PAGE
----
Victor Lewis-Smith – Tested on Humans for Irritancy
Tested on Humans for Irritancy is just an absolute classic in my eyes, an alblum released on Virgin Records in 1991 by broadcaster, satirist and journalist Victor Lewis Smith. He regularly took great pleasure in making prank calls long before the recording of this CD, famously phoning daytime magazine show Richard and Judy for advice on his back problem, stating that “Richard and Judy are the biggest pain in the arse so they should know what to do”. Lewis-Smith smashed it when he rang London Weekend Televison reception once, asking the reception desk staff to use the tannoy to find someone in the foyer by the name of Marcus Garvey, in an attempt to meet an associate by the name of Haile Selassie, in ‘Babylon an’Ting’.
976 Girls – Phonephuct
Phonephuckt was a simple female take on the Prank phenomenon, a few girls doin similar calls to the Jerkys. The stand-out cut for me on Phonephuct was call to a pet shop, askin about the availability of gerbils, with a specific line of inquiry regarding the length and width, and if it was possible to have the claws and teeth removed, for the purpose of insertion ‘into a big black hole’, so that the caller doesnt get her ‘asshole to get all ripped to shreds’ ?! So wrong, but jokes nonetheless.
The Kathy McGinty alblum is a proper rarity too, it was created by two people, Derek Erdman and Julia Rickert, and is one of the oddest prank call alblums ever made. Its not something youll have on heavy rotation with the whole family over Sunday dinner, but its definitely worth a listen. The calls are made by unsuspecting male only dirt-bird perverts that had been lured by a picture of a hot young girl with her pants showing, from some kind of early chat-room, but the [all male] callers had no clue that the calls were being recorded, and had no idea that the person on the other end of the phone [female] was actually a bunch of pre-recorded pre-scripted answers being triggered by Derek and Julia on an old Yamaha SU-10 sampler.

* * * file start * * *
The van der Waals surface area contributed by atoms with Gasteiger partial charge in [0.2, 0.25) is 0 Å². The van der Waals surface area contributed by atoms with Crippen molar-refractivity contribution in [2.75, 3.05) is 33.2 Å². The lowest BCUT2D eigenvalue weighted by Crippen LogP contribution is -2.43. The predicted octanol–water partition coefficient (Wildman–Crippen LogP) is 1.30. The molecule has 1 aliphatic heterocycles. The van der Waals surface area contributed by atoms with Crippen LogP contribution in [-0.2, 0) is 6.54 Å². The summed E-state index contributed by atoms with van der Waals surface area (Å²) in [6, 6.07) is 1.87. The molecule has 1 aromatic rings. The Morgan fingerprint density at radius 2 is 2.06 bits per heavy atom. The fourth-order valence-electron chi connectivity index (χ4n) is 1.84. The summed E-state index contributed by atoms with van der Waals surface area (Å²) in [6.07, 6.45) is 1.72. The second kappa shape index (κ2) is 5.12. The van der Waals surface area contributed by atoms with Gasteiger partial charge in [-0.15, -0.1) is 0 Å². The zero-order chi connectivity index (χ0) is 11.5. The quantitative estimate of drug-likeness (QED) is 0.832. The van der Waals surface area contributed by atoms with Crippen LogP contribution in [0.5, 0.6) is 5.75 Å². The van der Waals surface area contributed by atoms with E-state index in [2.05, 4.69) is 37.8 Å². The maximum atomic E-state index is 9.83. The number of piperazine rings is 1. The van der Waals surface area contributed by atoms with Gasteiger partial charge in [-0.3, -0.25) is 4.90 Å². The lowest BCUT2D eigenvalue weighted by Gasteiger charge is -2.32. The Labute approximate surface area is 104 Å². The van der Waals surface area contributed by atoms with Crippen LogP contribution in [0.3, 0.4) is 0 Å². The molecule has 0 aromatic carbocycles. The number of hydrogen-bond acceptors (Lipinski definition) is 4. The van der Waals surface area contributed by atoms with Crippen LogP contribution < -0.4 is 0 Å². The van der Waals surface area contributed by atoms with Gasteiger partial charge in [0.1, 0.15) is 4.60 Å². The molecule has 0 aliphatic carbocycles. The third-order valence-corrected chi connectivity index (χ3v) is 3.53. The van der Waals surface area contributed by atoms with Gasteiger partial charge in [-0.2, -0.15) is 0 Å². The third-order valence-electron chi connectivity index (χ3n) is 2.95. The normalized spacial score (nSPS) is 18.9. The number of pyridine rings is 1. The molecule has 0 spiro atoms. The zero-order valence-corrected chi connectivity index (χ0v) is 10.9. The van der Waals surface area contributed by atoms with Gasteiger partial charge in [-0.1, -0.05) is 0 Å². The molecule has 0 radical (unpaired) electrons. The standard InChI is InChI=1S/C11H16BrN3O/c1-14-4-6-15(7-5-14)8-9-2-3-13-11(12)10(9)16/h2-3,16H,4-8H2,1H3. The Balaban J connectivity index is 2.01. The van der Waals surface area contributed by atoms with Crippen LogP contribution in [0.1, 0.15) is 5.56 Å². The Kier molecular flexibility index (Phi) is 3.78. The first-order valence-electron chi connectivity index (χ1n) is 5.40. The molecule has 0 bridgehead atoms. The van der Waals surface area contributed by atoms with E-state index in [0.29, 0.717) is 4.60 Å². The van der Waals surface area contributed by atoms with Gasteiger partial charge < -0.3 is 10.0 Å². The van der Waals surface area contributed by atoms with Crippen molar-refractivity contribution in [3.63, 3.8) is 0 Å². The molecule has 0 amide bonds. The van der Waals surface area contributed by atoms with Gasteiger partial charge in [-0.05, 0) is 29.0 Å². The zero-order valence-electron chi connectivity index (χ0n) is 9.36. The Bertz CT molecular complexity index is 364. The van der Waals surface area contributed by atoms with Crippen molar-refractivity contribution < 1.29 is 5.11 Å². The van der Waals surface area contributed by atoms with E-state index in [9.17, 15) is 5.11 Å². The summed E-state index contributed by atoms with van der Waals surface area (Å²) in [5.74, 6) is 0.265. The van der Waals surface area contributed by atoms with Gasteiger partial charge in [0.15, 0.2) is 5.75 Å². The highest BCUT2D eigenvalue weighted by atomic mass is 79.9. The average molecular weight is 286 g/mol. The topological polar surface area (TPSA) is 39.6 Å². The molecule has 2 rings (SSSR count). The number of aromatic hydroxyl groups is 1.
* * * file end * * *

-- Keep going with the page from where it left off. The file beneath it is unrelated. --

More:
Bum Bar Bastards – The Tube Bar Tape
One of my fondest memories of enjoying these calls as an adult is of an old friend who is sadly no longer with us, his name was James Leacy, and he died 6 years ago today. As well as being possibly the most personable, affable and all-round decent blokes I’ve ever had the pleasure to know, Jim was the official B-Boy Masters Pro-Am DJ, dropping knowledge from behind the decks at Zulu Anniversaries and hosting some of the fiercest soundtracks to B-Boy battles across the globe. When Jim would call, he wouldnt say hello and kick off a convo like any normal person, he’d do exactly what my Uncle had done years previous, but as an adult, I had to act properly in the event this wasnt someone muckin about. He’d briefly catch me out every time. Sometimes he’d simply pretend to be selling me carpets, in other calls he’d just talk shit, pretending to be someone with a lisp, or a woman, or whatever, but it was always funny, if you had a sense of humour, of course. Jim was from Irish stock, go figure.
Jim and I used to fall about laughin at alot of the Frank Rizzo Jerky stunts but the one we had an affinity for was the OG version of the prank calls that featured heavily in the Moe’s Tavern bar scenes during episodes of The Simpsons. This alblum was recorded in 1975 by two guys that went under the name of the Bum Bar Bastards. The tape was called The Tube Bar Tape, and ostensibly featured exactly what you know from The Simpsons, but in a viciously savage form. The Tube Bar was a busy bar in Jersey City that was located right across the street from a bustling central transportation station. The calls more often than not were answered by the same person, the owner of the bar, a hard of hearing, cantankerous ex-heavyweight boxer, Louis Deutsch. Louis [aka Red] wasnt the brightest button on the jacket, and when he got repeated requests asking him to call out for people in the bar by the name of Jim Nasium or Seymour Butts or Mike Ocksmall, he’d get heated, to say the least, leading to an entire alblum of classic lines, that Matt Groening as youll hear, lifted verbatim at times. Alot of it is unnecessarily heavy handed in its delivery, but its simple humour from a different generation, that somehow stands the test of time.
If anyone knows anything about the tape that floated around Northern Ireland during the Eighties that featured Gerry Adams/ Martin McGuiness and others ringing Ian Paisley and asking why they werent invited round for Christmas dinner, amongst other nonsense, get in touch.
Always remember, “Open ya fuckin ears jack-ass” !!!